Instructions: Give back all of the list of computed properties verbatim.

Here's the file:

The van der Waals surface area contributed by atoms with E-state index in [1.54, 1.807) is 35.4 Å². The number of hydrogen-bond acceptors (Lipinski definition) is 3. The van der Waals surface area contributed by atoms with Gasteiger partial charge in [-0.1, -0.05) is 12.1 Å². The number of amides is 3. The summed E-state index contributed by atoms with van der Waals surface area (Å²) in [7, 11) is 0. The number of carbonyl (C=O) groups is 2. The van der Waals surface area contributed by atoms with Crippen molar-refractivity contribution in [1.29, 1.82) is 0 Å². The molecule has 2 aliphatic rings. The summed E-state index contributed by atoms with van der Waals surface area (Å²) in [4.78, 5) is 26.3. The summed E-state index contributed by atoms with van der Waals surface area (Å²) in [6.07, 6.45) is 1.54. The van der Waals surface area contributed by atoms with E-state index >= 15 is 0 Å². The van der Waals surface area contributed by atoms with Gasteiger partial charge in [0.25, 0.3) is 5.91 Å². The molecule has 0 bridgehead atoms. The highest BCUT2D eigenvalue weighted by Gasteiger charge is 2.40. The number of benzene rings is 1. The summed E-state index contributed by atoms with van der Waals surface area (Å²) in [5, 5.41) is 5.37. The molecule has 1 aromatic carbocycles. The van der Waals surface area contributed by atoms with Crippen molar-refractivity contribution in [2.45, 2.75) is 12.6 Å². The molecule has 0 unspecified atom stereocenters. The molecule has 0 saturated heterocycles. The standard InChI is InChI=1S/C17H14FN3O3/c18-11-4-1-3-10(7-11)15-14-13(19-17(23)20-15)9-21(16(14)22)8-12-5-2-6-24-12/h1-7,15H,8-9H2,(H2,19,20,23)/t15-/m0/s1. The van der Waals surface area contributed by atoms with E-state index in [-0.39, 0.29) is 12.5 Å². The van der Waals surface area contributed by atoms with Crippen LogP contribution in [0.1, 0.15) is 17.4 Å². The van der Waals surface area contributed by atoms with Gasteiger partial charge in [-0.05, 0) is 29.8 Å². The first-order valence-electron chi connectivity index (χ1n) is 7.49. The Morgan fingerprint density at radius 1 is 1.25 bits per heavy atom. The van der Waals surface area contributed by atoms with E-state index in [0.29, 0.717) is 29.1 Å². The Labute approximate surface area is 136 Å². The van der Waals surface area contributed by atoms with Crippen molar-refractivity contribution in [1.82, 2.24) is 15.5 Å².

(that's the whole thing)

The van der Waals surface area contributed by atoms with E-state index in [1.54, 1.807) is 35.4 Å². The number of hydrogen-bond acceptors (Lipinski definition) is 3. The van der Waals surface area contributed by atoms with Gasteiger partial charge in [-0.1, -0.05) is 12.1 Å². The number of amides is 3. The summed E-state index contributed by atoms with van der Waals surface area (Å²) in [7, 11) is 0. The number of carbonyl (C=O) groups is 2. The van der Waals surface area contributed by atoms with Crippen molar-refractivity contribution in [1.29, 1.82) is 0 Å². The molecule has 2 aliphatic rings. The summed E-state index contributed by atoms with van der Waals surface area (Å²) in [4.78, 5) is 26.3. The summed E-state index contributed by atoms with van der Waals surface area (Å²) in [6.07, 6.45) is 1.54. The van der Waals surface area contributed by atoms with E-state index >= 15 is 0 Å². The van der Waals surface area contributed by atoms with Gasteiger partial charge in [0.25, 0.3) is 5.91 Å². The molecule has 0 bridgehead atoms. The highest BCUT2D eigenvalue weighted by Gasteiger charge is 2.40. The number of benzene rings is 1. The summed E-state index contributed by atoms with van der Waals surface area (Å²) in [5, 5.41) is 5.37. The molecule has 1 aromatic carbocycles. The van der Waals surface area contributed by atoms with Crippen molar-refractivity contribution in [2.45, 2.75) is 12.6 Å². The molecule has 0 unspecified atom stereocenters. The molecule has 0 saturated heterocycles. The standard InChI is InChI=1S/C17H14FN3O3/c18-11-4-1-3-10(7-11)15-14-13(19-17(23)20-15)9-21(16(14)22)8-12-5-2-6-24-12/h1-7,15H,8-9H2,(H2,19,20,23)/t15-/m0/s1. The van der Waals surface area contributed by atoms with E-state index in [-0.39, 0.29) is 12.5 Å². The van der Waals surface area contributed by atoms with Crippen LogP contribution in [0.1, 0.15) is 17.4 Å². The van der Waals surface area contributed by atoms with Gasteiger partial charge in [-0.05, 0) is 29.8 Å². The first-order valence-electron chi connectivity index (χ1n) is 7.49. The Morgan fingerprint density at radius 1 is 1.25 bits per heavy atom. The van der Waals surface area contributed by atoms with E-state index in [0.29, 0.717) is 29.1 Å². The Labute approximate surface area is 136 Å². The van der Waals surface area contributed by atoms with Crippen molar-refractivity contribution in [1.82, 2.24) is 15.5 Å².